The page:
Maybe it is the stages of breaking up, of grief, but over the last couple of years, working hard with therapists and life coaches, I analyzed why I stayed in a relationship that which once was so passionate devolved into dysfunction, and my role in it all. How I was at a point of disliking myself so much that I didn’t mind him swinging into my room fucked up at 6 am, or wandering into my roommate’s bed and not mine, or waiting for him to show, but he would show at his dealers instead. Or him looking in my eyes and lying to me. Effortlessly, and often. And that it was I came to realize, that loving myself doesn’t mean harboring anger, it means letting it all go, sending out a congratulatory tweet, and even picking up the Village Voice with the cover of him on it in a bedazzled suit, large eyes lined with kohl, sitting in its red box home or scattered on the street, covered with wheels or slush. It’s time to move on. And we both are doing that. I can say, that this love story taught me to love myself, which means the unfollow on Instagram or the temporary blocking of a number, until I no longer am bloated with rage, but compassion, because I stayed when I should have left and we tried and that word accountability means something to me so even though I wince at calling my ex-love “Heems” I can say this: @himanshu, everything is all right, kid. Godspeed.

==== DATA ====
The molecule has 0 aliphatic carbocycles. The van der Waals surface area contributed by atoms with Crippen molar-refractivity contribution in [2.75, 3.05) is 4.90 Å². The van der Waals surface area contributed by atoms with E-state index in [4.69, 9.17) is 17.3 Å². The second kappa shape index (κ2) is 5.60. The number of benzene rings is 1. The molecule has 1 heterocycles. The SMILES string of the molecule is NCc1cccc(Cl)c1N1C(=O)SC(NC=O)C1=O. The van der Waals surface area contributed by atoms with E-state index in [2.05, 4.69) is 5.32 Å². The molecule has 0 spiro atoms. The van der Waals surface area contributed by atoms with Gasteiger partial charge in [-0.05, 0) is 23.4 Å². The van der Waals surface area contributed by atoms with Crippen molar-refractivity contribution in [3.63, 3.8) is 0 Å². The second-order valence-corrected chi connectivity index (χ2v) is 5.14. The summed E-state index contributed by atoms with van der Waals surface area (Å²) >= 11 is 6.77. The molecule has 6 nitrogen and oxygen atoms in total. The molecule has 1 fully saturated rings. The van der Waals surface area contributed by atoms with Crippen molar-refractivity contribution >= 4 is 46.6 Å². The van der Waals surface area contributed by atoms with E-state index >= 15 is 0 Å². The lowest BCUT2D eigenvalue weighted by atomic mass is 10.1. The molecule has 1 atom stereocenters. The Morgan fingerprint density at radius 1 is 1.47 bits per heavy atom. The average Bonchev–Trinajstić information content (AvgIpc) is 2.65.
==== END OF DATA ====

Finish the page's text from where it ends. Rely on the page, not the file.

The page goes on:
This is a guest post by Siobhan Bledsoe / @myheartbledsoe. Peep her Instagram, too.